Now cutting-edge DNA sequencing of more than 400 Viking skeletons from archaeological sites scattered across Europe and Greenland will rewrite the history books as it has shown:
- Skeletons from famous Viking burial sites in Scotland were actually local people who could have taken on Viking identities and were buried as Vikings.
- Many Vikings actually had brown hair not blonde hair.
- Viking identity was not limited to people with Scandinavian genetic ancestry. The study shows the genetic history of Scandinavia was influenced by foreign genes from Asia and Southern Europe before the Viking Age.
- Early Viking Age raiding parties were an activity for locals and included close family members.
- The genetic legacy in the UK has left the population with up to six per cent Viking DNA.
The six-year research project, published in Nature today (16 September 2020), debunks the modern image of Vikings and was led by Professor Eske Willerslev, a Fellow of St John’s College, University of Cambridge, and director of The Lundbeck Foundation GeoGenetics Centre, University of Copenhagen.
He said: “We have this image of well-connected Vikings mixing with each other, trading and going on raiding parties to fight Kings across Europe because this is what we see on television and read in books — but genetically we have shown for the first time that it wasn’t that kind of world. This study changes the perception of who a Viking actually was — no one could have predicted these significant gene flows into Scandinavia from Southern Europe and Asia happened before and during the Viking Age.”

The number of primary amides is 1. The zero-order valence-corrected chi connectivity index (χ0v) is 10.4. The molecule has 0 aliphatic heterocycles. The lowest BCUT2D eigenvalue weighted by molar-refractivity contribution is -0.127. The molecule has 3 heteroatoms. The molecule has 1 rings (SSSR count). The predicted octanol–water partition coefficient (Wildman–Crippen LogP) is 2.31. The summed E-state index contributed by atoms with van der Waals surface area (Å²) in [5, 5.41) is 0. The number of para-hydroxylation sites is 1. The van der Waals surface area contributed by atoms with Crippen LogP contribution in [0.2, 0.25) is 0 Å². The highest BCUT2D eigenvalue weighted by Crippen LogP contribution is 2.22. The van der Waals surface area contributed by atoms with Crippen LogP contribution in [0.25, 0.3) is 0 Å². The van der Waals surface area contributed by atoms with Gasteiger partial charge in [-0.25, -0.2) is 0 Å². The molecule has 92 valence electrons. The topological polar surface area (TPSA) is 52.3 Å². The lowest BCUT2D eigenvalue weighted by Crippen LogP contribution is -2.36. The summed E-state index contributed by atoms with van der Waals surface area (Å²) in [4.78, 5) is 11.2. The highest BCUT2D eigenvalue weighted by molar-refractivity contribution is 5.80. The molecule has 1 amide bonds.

The word Viking comes from the Scandinavian term ‘vikingr’ meaning ‘pirate’. The Viking Age generally refers to the period from A.D. 800, a few years after the earliest recorded raid, until the 1050s, a few years before the Norman Conquest of England in 1066. The Vikings changed the political and genetic course of Europe and beyond: Cnut the Great became the King of England, Leif Eriksson is believed to have been the first European to reach North America — 500 years before Christopher Columbus — and Olaf Tryggvason is credited with taking Christianity to Norway. Many expeditions involved raiding monasteries and cities along the coastal settlements of Europe but the goal of trading goods like fur, tusks and seal fat were often the more pragmatic aim.
Professor Willerslev added: “We didn’t know genetically what they actually looked like until now. We found genetic differences between different Viking populations within Scandinavia which shows Viking groups in the region were far more isolated than previously believed. Our research even debunks the modern image of Vikings with blonde hair as many had brown hair and were influenced by genetic influx from the outside of Scandinavia.”